The reality of this stage comes from a promise someone made and then broke. But, the breaking was open, hostile, and intended to injure.

The problem with this type of anger is it often seeps through the fabric of how we express ministry. The pastor often laces this “trait anger” through public settings — teaching, preaching, and leading worship. Without the spiritual leader knowing it, the faithful perceive him as someone who is pervasively angry about everything.

Stage four: apathy

This is the worst stage because the spiritual leader appears to have no internal energy to be positive or whole again. “Don’t make waves” and “Let sleeping dogs lie” become the mantra of this witness for Christ.

The physiological marks of stage four are: no initiative, emotional and physical withdrawal from family and friends, sleeping too much or too little, eating too much or too little, demonstrating unusual irritability, loss of physical energy, and a preoccupation with the past. In this stage, chaos has claimed another victim.

Stage five: intervention

The minister smashes mediocrity on the rocks of reality in this stage. The burned-out clergy grabs his bootstraps, rises up, and makes a defining choice between victimization and proactivity.

Some professional clergy whine down their calling into a pathetic paste of paralysis. They believe people and circumstances have dealt them a bad hand. They will spend the rest of their lives reminding anyone who will listen to them. A flawed denominational system or some faceless power broker snuffed out the flame of their potential greatness.

On the other hand, there are the survivors. They will briefly admit they have been smashed, mashed, and dashed on the shoreline of chaos, but are eagerly searching for another, strong place to stand.

Do these five stages of burnout look familiar?

Ministering to the Minister … in the Mirror

The paradigm of pain you have just read is preventable. And, caring for yourself is your responsibility.

Assuming the ultimate power is with you, here are five pragmatic actions you can immediately initiate so chaos remains present but not pernicious. First, who is your minister?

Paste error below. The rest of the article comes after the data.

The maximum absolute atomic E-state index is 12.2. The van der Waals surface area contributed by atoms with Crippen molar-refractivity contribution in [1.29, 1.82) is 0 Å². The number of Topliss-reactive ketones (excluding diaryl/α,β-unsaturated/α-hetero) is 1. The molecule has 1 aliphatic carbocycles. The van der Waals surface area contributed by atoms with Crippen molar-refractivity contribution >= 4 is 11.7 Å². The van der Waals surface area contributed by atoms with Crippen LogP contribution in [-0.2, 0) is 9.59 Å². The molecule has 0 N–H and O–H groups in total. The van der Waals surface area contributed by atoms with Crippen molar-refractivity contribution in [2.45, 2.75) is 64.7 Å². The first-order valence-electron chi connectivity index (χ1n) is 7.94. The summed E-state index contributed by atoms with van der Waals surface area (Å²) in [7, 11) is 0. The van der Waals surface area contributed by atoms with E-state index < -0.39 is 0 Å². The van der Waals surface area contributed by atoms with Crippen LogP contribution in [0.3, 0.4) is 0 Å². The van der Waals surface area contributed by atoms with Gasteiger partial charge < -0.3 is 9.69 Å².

Specifically, what is the name of someone who has a history of carefully listening to what you think and feel and then gives you unvarnished, truthful feedback?

Chaos, without feedback from someone outside your head, gets distorted. If no one looks at you and says, “Wait a minute, that sounds disingenuous, distorted, depressing, what is going on inside you right now?” you may be building a very small life where the only people you let in are those who will tell you what you want to hear.

Second, spend time with a humble “great” person. This person is so secure in his or her faith and skin that conversations about failure are not threatening.

Be prepared; these people may not have titles. These are normally uncomplicated people who probably have shot themselves in the ecclesiastical foot more than once but have demonstrated their panache to bind up their wounds and just move on without whining.

When I meet these people, they are unmistakable. The first characteristic you will detect is they have mastered the art of thanksgiving. Every day is Turkey Day. Their life is the simple tale of someone who rode chaos right into the ground, got up, dusted themselves off, and then gave thanks they have learned not to do that again.

Third, in your devotional life admit the presence of chaos in ministry and then ask our Lord to center you in His profound silence. The lie of the ministry is this: if offerings are up, people are filling the pews and regularly slapping you on the back with appreciation, you must be tight with God.

Surrounding yourself with holy noise can create deafness of spirit. I am specifically suggesting you find a retreat environment where silence confronts you. It is in the “nothingness of the Spirit” (Thomas Moore, The Care of the Soul) where we begin to restructure our souls and futures.

Fourth, engage in annual strategic planning with your ministry partners. In this process introduce “chaos quotients.” These are the worst-case scenarios that will test your ability to keep moving, building, and growing.

Finally, look in the mirror and again make your family your first congregation. When spouses, children, and others in your immediate family only see you behind a pulpit, an image on a Jumbotron, or a quickly passing body in an institutional hallway, chaos wins. God called you first to your family before He ever called you to a ministry.